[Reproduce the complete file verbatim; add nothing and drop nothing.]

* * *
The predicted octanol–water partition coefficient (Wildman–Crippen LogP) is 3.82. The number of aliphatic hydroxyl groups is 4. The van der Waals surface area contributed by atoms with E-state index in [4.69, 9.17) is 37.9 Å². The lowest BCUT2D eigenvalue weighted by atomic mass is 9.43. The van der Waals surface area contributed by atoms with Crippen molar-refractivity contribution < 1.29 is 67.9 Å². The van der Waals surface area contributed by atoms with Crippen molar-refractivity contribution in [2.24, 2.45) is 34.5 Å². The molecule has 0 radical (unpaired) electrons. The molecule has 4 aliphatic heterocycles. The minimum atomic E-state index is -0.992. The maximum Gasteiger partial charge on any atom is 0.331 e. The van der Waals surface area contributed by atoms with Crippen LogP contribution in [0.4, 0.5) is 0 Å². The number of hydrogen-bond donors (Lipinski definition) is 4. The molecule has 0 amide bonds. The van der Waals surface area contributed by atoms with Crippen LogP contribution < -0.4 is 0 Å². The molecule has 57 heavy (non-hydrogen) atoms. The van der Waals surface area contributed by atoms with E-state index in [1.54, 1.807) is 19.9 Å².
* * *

The predicted octanol–water partition coefficient (Wildman–Crippen LogP) is 3.82. The number of aliphatic hydroxyl groups is 4. The van der Waals surface area contributed by atoms with E-state index in [4.69, 9.17) is 37.9 Å². The lowest BCUT2D eigenvalue weighted by atomic mass is 9.43. The van der Waals surface area contributed by atoms with Crippen molar-refractivity contribution < 1.29 is 67.9 Å². The van der Waals surface area contributed by atoms with Crippen molar-refractivity contribution in [2.24, 2.45) is 34.5 Å². The molecule has 0 radical (unpaired) electrons. The molecule has 4 aliphatic heterocycles. The minimum atomic E-state index is -0.992. The maximum Gasteiger partial charge on any atom is 0.331 e. The van der Waals surface area contributed by atoms with Crippen LogP contribution in [0.4, 0.5) is 0 Å². The number of hydrogen-bond donors (Lipinski definition) is 4. The molecule has 0 amide bonds. The van der Waals surface area contributed by atoms with Crippen LogP contribution < -0.4 is 0 Å². The molecule has 57 heavy (non-hydrogen) atoms. The van der Waals surface area contributed by atoms with E-state index in [1.54, 1.807) is 19.9 Å².